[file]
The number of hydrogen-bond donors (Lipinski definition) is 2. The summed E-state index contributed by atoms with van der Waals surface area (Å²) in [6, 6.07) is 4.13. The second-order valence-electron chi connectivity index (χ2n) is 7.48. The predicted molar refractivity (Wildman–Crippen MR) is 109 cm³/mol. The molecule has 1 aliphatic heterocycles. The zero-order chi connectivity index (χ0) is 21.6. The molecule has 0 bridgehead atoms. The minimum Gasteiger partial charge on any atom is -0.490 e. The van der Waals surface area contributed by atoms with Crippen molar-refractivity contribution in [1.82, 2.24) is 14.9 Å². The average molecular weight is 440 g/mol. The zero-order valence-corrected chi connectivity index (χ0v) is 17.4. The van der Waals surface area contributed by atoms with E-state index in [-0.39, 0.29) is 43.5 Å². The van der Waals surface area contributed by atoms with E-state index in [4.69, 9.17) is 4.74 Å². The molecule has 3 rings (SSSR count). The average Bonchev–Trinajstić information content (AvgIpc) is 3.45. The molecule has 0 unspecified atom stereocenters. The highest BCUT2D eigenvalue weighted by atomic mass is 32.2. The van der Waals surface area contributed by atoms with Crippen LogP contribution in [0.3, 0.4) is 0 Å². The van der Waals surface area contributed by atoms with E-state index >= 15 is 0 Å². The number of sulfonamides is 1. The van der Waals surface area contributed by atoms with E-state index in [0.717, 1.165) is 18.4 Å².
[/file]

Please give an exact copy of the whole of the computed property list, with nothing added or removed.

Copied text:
The number of hydrogen-bond donors (Lipinski definition) is 2. The summed E-state index contributed by atoms with van der Waals surface area (Å²) in [6, 6.07) is 4.13. The second-order valence-electron chi connectivity index (χ2n) is 7.48. The predicted molar refractivity (Wildman–Crippen MR) is 109 cm³/mol. The molecule has 1 aliphatic heterocycles. The zero-order chi connectivity index (χ0) is 21.6. The molecule has 0 bridgehead atoms. The minimum Gasteiger partial charge on any atom is -0.490 e. The van der Waals surface area contributed by atoms with Crippen molar-refractivity contribution in [1.82, 2.24) is 14.9 Å². The average molecular weight is 440 g/mol. The zero-order valence-corrected chi connectivity index (χ0v) is 17.4. The van der Waals surface area contributed by atoms with E-state index in [-0.39, 0.29) is 43.5 Å². The van der Waals surface area contributed by atoms with E-state index in [4.69, 9.17) is 4.74 Å². The molecule has 3 rings (SSSR count). The average Bonchev–Trinajstić information content (AvgIpc) is 3.45. The molecule has 0 unspecified atom stereocenters. The highest BCUT2D eigenvalue weighted by atomic mass is 32.2. The van der Waals surface area contributed by atoms with Crippen LogP contribution in [0.3, 0.4) is 0 Å². The van der Waals surface area contributed by atoms with E-state index >= 15 is 0 Å². The number of sulfonamides is 1. The van der Waals surface area contributed by atoms with E-state index in [0.717, 1.165) is 18.4 Å².